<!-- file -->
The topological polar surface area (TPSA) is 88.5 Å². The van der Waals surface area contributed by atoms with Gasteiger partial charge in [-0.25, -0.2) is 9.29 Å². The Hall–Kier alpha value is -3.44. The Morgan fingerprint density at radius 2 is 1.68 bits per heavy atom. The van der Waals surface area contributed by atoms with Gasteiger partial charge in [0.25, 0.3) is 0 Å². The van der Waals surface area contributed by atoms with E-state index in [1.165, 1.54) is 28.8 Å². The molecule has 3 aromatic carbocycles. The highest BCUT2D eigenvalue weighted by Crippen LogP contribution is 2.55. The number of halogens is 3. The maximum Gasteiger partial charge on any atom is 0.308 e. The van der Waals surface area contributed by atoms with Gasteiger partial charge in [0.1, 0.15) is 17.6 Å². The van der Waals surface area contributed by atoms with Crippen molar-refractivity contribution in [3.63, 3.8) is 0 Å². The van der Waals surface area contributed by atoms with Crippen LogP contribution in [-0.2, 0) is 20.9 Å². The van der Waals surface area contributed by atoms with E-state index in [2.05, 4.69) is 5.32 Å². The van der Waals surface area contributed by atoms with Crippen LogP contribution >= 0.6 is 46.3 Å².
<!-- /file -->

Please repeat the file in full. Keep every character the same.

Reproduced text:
The topological polar surface area (TPSA) is 88.5 Å². The van der Waals surface area contributed by atoms with Gasteiger partial charge in [-0.25, -0.2) is 9.29 Å². The Hall–Kier alpha value is -3.44. The Morgan fingerprint density at radius 2 is 1.68 bits per heavy atom. The van der Waals surface area contributed by atoms with Gasteiger partial charge in [0.25, 0.3) is 0 Å². The van der Waals surface area contributed by atoms with E-state index in [1.165, 1.54) is 28.8 Å². The molecule has 3 aromatic carbocycles. The highest BCUT2D eigenvalue weighted by Crippen LogP contribution is 2.55. The number of halogens is 3. The maximum Gasteiger partial charge on any atom is 0.308 e. The van der Waals surface area contributed by atoms with Gasteiger partial charge in [0.1, 0.15) is 17.6 Å². The van der Waals surface area contributed by atoms with Crippen molar-refractivity contribution in [3.63, 3.8) is 0 Å². The van der Waals surface area contributed by atoms with Crippen LogP contribution in [-0.2, 0) is 20.9 Å². The van der Waals surface area contributed by atoms with E-state index in [2.05, 4.69) is 5.32 Å². The van der Waals surface area contributed by atoms with Crippen LogP contribution >= 0.6 is 46.3 Å².